• I caught up with shortstop Jose Reyes earlier in the week in Tampa where he was sporting the uniform of his native country, the Dominican Republic, as part of their WBC team. He says the hamstring issues that have been problematic in the past are not bothering him at all this spring. Reyes credits increased hill workouts at home in the Dominican for helping him stay healthier last year (he played 160 games with the Miami Marlins) and he says he stuck with the same routine this year. When I asked him if he was concerned about transitioning to the turf in Toronto, he said he can't worry about that. "You can get hurt anywhere." It sounds like he's speaking from experience. Reyes added that he's excited to help his new team win games and the excitement in the clubhouse about his arrival would suggest the feeling is mutual.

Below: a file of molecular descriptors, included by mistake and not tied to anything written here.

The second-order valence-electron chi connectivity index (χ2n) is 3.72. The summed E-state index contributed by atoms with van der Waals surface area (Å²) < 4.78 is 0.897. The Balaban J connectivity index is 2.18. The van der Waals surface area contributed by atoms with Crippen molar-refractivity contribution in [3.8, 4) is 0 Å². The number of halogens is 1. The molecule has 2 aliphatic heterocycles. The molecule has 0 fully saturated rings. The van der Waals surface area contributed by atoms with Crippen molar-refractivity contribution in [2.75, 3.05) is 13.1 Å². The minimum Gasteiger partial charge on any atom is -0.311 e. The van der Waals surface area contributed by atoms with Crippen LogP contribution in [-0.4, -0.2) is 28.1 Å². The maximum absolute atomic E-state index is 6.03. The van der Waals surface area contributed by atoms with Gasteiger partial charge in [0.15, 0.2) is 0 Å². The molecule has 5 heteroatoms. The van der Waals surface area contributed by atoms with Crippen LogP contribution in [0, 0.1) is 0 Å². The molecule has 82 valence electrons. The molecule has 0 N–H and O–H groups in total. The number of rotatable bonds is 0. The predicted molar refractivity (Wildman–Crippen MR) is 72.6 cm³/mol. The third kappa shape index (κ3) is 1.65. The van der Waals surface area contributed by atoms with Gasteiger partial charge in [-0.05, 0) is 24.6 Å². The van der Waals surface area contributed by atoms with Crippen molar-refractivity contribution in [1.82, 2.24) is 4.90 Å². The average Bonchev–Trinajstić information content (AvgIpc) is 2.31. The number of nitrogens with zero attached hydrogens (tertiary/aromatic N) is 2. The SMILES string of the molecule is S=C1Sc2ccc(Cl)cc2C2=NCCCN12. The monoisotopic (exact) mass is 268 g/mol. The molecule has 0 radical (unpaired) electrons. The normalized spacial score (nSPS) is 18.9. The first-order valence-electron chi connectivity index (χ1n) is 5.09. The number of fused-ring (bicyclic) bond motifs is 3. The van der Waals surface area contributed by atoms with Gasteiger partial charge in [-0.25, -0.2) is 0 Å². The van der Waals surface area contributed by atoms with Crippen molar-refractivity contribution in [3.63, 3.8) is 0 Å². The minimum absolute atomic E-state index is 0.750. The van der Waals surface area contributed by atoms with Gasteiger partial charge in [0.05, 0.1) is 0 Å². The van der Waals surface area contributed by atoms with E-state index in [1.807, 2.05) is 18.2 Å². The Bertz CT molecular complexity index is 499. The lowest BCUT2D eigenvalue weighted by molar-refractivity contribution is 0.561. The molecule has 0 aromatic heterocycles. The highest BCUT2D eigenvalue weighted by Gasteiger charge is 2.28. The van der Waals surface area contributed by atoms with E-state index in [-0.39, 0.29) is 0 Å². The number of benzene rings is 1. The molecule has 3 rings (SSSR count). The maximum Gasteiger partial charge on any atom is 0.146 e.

• Finally, the Jays are thrilled to start a fresh new season after being riddled with injuries last year. In addition to the names above, pitcher Brandon Morrow is healthy after missing nearly two months last year due to an oblique injury. Pitcher Kyle Drabek is over at the team's minor league facility and is nearly ready to throw off a mound after undergoing Tommy John surgery -- again -- last June. Drew Hutchison, also post-Tommy John, is on a similar schedule. And Casey Janssen, officially the team's closer, is coming off November surgery to clean up his AC joint. He had a bit of a setback in late February due to discomfort in his shoulder but has since resumed bullpens and is making progress. He still hopes to be ready by Opening Day but he has not yet faced live hitters. Consider that target date fluid.